Repairing an impossible bottle: taking inspiration from surgical techniques and puppeteers

Looking for a challenge, I took on the task of repairing a broken piece of contemporary art by the glass artist Richard Meitner as part of the National Museums Scotland Dan Klein Glass Conservation Project.

Glass bottle by Richard Meitner during treatment
Glass bottle by Richard Meitner before treatment.

The work, Branch, features a yellow goblet with three protruding branches suspended inside a large bottle. It was broken before arriving at National Museums Scotland as a part of the Dan Klein & Alan J. Poole Private Collection of Modern Glass, which was donated to the Museum in 2009.

Diagram of bottle and parts
Diagram of bottle and parts.

When thinking about how the work could be repaired, the obvious option would be to cut the base of the bottle open, remove the broken pieces, repair the goblet and replace it inside the bottle before closing the bottle again with adhesive. However, like any impossible bottle, such as ship in a bottle, the mystery and wonder of how the object came to be inside the bottle would be ruined if you could simply open the bottle! In order to preserve the integrity of the bottle, and avoid causing further damage, I proposed an approach for mending the goblet inside the bottle.

I knew that I would need to find or make some special tools in order to mend this object, so I first set to searching the internet for giant tweezers! It turns out that aquarium suppliers offer huge tweezers for when you want to feed a snake or tidy up your aquarium plants. By adding silicone padding to the tweezer tips, I had a tool for moving pieces of glass through the neck of the bottle.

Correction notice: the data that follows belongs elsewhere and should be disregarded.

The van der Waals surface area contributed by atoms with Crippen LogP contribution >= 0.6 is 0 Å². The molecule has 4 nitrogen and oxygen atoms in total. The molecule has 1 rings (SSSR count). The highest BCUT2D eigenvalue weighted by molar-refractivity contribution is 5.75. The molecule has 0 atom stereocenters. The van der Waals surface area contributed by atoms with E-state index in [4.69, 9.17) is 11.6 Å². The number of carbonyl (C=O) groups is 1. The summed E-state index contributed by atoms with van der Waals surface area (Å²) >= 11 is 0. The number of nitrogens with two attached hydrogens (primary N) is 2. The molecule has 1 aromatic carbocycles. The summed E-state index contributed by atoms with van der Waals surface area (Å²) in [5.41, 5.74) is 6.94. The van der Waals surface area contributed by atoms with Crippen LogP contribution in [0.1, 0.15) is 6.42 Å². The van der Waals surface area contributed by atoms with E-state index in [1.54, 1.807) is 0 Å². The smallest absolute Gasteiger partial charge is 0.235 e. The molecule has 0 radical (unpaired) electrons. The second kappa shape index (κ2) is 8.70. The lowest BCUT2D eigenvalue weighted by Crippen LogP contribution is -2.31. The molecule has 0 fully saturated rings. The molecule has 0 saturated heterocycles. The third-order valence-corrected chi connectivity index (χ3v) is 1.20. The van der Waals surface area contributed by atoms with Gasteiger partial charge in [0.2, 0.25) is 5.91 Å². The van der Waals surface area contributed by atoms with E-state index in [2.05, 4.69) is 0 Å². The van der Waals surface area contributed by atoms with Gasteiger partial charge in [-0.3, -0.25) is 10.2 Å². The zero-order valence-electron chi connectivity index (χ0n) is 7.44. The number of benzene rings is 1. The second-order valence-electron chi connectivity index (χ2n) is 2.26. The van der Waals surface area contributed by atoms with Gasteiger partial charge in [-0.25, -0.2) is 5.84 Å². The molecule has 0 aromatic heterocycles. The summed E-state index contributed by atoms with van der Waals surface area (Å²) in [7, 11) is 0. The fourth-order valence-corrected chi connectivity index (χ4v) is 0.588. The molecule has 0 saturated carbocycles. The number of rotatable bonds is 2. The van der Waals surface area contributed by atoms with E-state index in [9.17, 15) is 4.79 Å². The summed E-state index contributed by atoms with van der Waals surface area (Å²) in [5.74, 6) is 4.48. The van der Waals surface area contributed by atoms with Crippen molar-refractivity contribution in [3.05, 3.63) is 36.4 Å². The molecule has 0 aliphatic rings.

Giant aquarium tweezers
Giant aquarium tweezers.

The two broken branches and six other fragments were removed from the bottle by carefully placing the bottle on its side and tipping the bottle so that the pieces could be removed with the large tweezers.

Branches and fragments removed from the bottle
Branches and fragments removed from the bottle

Unfortunately, the aquarium grabbers I ordered didn’t fit through the neck of the bottle and the tweezers still weren’t long enough to reach far past the neck of the very large bottle. I needed a way to grab, hold and move the larger pieces inside the bottle, so I started investigating laparoscopic surgical tools, such as forceps, graspers and loops. I created lassos using drinking straws and fishing line to loop around and secure the cup and the only remaining attached branch in order to move the large sections of the glass around in the bottle.

Illustration of loop through drinking straws.
Illustration of loop through drinking straws.

The fragments I removed were reattached to one of the branches outside of the bottle. Once the joins were cured, I added small tabs of clear plastic film to the inside of the break edges on the branches to add some extra support to the joins. Glass joins can easily slip and move when bonding in normal circumstances, so adding the plastic tabs meant that when I positioned the branch I could catch the other side of the tab on the inside of the other join, helping to align it.

The branch with the fragments reattached and plastic tabs attached to the inside of the break edge.